All in the Family: Gender, Transnational Migration, and the Nation-State


Fouron, Georges and Nina Glick Schiller. 2001. “All in the Family: Gender, Transnational Migration, and the Nation-State.” Identities 7 (4): 539-82.

Authors: Georges Fouron, Nina Glick Schiller


Over the years, feminist scholarship has illuminated the ways in which genders are differentiated and gender hierarchies are constituted as part of the way women and men learn to identify with a nation‐state. Much less has been said about the social reproduction of gender in transnational spaces. These spaces are created as people emigrate, settle far from their homelands, and yet develop networks of connection that maintain familial, economic, religious, and political ties to those homelands. The task of this paper is to begin to explore the ways in which gender and nation are mutually constituted within the transnational social fields that link homeland and new land. This paper is exploratory, using a case study of Haitian transnational connections as a catalyst for future investigation.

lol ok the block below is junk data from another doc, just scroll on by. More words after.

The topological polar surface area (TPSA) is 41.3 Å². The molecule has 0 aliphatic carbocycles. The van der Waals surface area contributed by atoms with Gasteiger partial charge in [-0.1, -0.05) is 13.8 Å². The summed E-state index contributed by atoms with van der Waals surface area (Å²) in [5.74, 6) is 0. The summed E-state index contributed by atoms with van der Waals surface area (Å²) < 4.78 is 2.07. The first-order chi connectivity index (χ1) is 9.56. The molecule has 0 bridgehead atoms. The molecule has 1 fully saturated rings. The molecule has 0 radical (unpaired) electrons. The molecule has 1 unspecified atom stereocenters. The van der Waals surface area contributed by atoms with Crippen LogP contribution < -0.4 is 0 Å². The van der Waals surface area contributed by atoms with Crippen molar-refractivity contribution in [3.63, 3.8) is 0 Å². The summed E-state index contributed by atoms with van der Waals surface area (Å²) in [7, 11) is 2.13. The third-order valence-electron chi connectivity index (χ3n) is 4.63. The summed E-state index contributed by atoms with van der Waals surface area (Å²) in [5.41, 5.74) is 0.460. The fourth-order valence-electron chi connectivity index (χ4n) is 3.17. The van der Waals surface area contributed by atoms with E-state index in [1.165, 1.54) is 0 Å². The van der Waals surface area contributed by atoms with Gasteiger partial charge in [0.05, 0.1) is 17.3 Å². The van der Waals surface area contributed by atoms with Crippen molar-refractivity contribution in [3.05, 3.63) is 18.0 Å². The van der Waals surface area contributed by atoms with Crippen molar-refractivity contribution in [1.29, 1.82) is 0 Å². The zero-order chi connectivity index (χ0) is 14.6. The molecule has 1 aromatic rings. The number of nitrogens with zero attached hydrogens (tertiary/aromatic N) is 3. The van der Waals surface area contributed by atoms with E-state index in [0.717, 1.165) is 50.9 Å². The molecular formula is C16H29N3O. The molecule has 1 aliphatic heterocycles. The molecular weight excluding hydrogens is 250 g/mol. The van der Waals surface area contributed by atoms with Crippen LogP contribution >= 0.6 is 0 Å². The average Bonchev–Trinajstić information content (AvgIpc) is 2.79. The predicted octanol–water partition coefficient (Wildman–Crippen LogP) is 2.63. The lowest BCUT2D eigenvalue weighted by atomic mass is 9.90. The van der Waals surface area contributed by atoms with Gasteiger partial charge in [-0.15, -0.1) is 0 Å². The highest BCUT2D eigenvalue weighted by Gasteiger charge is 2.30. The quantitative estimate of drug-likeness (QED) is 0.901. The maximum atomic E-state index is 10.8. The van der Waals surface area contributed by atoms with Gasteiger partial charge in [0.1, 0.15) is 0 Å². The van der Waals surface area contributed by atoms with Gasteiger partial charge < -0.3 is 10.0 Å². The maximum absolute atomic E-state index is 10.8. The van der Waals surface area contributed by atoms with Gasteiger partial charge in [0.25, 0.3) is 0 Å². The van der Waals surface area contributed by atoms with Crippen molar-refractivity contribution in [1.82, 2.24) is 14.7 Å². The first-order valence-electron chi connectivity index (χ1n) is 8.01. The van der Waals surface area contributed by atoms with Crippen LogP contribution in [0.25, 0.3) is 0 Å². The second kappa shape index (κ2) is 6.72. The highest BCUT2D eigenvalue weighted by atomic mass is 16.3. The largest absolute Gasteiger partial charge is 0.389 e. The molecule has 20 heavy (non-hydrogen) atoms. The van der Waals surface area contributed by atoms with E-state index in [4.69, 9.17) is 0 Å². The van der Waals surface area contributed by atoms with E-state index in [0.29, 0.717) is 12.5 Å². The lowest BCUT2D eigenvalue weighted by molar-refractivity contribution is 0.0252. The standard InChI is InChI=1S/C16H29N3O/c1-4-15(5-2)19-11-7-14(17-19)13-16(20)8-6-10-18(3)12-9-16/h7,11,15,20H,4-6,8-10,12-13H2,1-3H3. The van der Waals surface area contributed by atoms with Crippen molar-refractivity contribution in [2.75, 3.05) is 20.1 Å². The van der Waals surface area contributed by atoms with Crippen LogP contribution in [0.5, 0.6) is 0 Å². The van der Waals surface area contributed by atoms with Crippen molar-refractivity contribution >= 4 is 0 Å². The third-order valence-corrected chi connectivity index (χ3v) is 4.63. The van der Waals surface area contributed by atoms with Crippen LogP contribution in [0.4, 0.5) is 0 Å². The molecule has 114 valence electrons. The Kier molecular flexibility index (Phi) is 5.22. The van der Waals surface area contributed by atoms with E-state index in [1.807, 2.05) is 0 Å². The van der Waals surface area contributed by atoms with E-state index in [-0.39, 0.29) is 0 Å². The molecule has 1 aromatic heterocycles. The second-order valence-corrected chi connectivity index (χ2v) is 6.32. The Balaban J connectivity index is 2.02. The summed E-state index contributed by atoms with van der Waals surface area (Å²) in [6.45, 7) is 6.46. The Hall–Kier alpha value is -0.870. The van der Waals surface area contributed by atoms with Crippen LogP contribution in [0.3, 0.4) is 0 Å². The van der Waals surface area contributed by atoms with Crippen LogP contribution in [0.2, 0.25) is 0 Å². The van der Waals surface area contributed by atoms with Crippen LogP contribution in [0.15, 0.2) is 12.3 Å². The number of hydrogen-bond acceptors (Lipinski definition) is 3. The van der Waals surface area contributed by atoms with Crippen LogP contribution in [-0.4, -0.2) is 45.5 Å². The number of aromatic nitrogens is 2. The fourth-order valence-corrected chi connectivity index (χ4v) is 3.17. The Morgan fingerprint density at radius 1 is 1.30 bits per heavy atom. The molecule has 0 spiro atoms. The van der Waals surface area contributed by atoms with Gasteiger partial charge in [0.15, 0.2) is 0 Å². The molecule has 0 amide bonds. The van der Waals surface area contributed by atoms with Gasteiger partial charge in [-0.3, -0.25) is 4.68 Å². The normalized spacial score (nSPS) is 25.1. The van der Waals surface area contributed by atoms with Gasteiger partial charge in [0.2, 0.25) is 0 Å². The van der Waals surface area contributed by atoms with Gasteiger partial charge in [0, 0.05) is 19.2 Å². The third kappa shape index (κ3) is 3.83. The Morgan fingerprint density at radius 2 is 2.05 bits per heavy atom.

Keywords: gender, transnational migration, nationalism, Haiti, United States

Topics: Displacement & Migration, Migration, Economies, Feminisms, Gender, Gendered Power Relations, Gender Hierarchies, Nationalism, Political Participation, Religion Regions: Americas, Caribbean countries, North America Countries: Haiti, United States of America

Year: 2001

© 2024 CONSORTIUM ON GENDER, SECURITY & HUMAN RIGHTSLEGAL STATEMENT All photographs used on this site, and any materials posted on it, are the property of their respective owners, and are used by permission. Photographs: The images used on the site may not be downloaded, used, or reproduced in any way without the permission of the owner of the image. Materials: Visitors to the site are welcome to peruse the materials posted for their own research or for educational purposes. These materials, whether the property of the Consortium or of another, may only be reproduced with the permission of the owner of the material. This website contains copyrighted materials. The Consortium believes that any use of copyrighted material on this site is both permissive and in accordance with the Fair Use doctrine of 17 U.S.C. § 107. If, however, you believe that your intellectual property rights have been violated, please contact the Consortium at